Marc Thomas Eckel Book Signing
Meet Fort Wayne artist and author Marc Thomas Eckel on Friday, April 24, from 5 to 7 p.m. at your Clearwater Village HPB in Indianapolis. Marc will sell and sign his latest novel ReBoren, based on the two lives of Chaplain John Boren . Books will be sold independently by the author while supplies last.


Bowling Green – Half Price Books Outlet

Literature Art Competition

Calling all creatives! Your Bowling Green HPB Outlet is hosting an art competition in April with the theme of “Literature.” Students and local artists are invited to submit original mixed-media artwork or photography that fit the “Literature” theme from April 1 through April 15. Artwork will be on display in the store from April 16 through April 25, when customers are invited to vote for their favorite pieces. On

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The Sweet Sixteen: Matching Up Basketball Movie Classics

It’s the end of March, folks, which means that Spring has sprung, we’ve all worn our green and March Madness is in full swing. Since we’re down to 16 contenders, I thought I’d match up some of the best basketball-themed movies. Which are your favorites?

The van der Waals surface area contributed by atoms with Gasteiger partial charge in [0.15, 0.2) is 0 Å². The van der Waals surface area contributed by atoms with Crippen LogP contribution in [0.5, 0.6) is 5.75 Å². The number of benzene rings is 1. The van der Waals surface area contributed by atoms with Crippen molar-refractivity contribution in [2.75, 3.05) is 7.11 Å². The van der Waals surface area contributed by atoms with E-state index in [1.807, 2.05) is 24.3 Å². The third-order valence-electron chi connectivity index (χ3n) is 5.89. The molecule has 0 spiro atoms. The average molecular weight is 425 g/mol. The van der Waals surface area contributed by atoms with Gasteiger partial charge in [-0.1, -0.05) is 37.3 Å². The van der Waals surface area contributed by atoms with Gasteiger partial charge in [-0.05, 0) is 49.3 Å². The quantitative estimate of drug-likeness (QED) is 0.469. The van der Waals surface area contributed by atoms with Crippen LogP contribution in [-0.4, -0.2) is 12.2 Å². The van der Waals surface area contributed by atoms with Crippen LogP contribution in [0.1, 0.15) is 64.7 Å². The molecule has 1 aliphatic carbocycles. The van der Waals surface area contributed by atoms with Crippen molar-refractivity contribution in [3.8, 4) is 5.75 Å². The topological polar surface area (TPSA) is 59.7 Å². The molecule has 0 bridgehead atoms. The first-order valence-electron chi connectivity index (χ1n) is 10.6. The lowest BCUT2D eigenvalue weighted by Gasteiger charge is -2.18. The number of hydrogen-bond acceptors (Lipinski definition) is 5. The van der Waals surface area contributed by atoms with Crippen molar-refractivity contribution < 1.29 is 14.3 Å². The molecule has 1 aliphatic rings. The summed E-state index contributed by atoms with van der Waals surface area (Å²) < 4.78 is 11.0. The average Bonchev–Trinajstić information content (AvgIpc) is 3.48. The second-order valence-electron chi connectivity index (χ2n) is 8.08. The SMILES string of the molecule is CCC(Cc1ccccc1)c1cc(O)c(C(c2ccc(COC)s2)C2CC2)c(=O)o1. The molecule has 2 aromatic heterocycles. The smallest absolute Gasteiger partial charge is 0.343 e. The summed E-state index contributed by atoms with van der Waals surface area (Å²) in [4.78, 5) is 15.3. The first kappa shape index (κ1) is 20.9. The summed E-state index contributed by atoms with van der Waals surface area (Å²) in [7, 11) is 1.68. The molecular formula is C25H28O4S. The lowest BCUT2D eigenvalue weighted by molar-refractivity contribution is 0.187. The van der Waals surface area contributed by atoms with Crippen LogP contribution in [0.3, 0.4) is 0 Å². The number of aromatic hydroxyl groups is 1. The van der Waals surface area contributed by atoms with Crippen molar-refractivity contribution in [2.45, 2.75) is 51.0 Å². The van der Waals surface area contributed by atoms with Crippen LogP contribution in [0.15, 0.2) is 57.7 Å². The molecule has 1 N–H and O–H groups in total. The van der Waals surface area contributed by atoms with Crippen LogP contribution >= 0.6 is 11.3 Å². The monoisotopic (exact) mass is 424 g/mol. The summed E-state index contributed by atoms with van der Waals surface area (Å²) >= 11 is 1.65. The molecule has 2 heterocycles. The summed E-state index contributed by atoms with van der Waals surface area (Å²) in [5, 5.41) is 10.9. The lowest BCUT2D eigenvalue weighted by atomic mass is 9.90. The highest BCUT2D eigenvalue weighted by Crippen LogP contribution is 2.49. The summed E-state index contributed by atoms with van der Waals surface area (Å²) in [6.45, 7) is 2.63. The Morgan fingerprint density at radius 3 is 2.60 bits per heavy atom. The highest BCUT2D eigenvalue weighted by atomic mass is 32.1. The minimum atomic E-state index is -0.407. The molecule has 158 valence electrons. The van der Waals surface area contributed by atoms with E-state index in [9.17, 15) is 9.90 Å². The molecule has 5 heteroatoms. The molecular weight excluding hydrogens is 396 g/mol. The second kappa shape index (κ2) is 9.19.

90s Faves

Eddie (1996)—Limo driver Eddie (Whoopi Goldberg) wins a contest to coach the New York Knicks, whipping the team back into shape before their owner moves them to St. Louis!



White Men Can’t Jump (1992)—Hustlers Billy (Woody Harrelson) and Sidney (Wesley Snipes) band together and take to the court in Los Angeles, with laughs along the way.




The Thinkers

Finding Forrester (2000)—Basketball player and brilliant student Jamal Wallace (Rob Brown) befriends reclusive author William Forrester (Sean Connery), helping Jamal pursue his true dream of writing.



O (2001)­­—A modern take on Shakespeare’s Othello, O tells the store of the basketball prodigy Odin (Mekhi Phifer) and jealous coach’s son Hugo (Josh Hartnett), leading to a tragic conclusion.